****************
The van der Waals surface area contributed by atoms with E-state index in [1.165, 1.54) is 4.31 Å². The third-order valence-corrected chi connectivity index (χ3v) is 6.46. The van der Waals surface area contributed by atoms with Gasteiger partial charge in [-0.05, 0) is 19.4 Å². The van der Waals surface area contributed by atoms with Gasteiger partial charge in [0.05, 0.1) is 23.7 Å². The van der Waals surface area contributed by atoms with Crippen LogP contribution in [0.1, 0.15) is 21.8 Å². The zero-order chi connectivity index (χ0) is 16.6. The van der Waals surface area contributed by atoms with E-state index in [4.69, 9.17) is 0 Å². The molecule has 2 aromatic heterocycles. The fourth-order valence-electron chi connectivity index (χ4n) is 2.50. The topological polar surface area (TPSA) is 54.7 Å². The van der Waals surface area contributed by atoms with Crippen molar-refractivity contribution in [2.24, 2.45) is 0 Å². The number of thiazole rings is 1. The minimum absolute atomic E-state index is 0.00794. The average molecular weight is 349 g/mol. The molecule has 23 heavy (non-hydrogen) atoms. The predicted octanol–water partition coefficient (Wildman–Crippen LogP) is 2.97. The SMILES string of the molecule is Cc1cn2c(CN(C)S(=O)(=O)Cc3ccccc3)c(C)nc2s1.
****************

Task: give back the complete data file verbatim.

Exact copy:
The van der Waals surface area contributed by atoms with E-state index in [1.165, 1.54) is 4.31 Å². The third-order valence-corrected chi connectivity index (χ3v) is 6.46. The van der Waals surface area contributed by atoms with Gasteiger partial charge in [-0.05, 0) is 19.4 Å². The van der Waals surface area contributed by atoms with Gasteiger partial charge in [0.05, 0.1) is 23.7 Å². The van der Waals surface area contributed by atoms with Crippen LogP contribution in [0.1, 0.15) is 21.8 Å². The zero-order chi connectivity index (χ0) is 16.6. The van der Waals surface area contributed by atoms with E-state index in [4.69, 9.17) is 0 Å². The molecule has 2 aromatic heterocycles. The fourth-order valence-electron chi connectivity index (χ4n) is 2.50. The topological polar surface area (TPSA) is 54.7 Å². The van der Waals surface area contributed by atoms with Crippen molar-refractivity contribution in [2.24, 2.45) is 0 Å². The number of thiazole rings is 1. The minimum absolute atomic E-state index is 0.00794. The average molecular weight is 349 g/mol. The molecule has 23 heavy (non-hydrogen) atoms. The predicted octanol–water partition coefficient (Wildman–Crippen LogP) is 2.97. The SMILES string of the molecule is Cc1cn2c(CN(C)S(=O)(=O)Cc3ccccc3)c(C)nc2s1.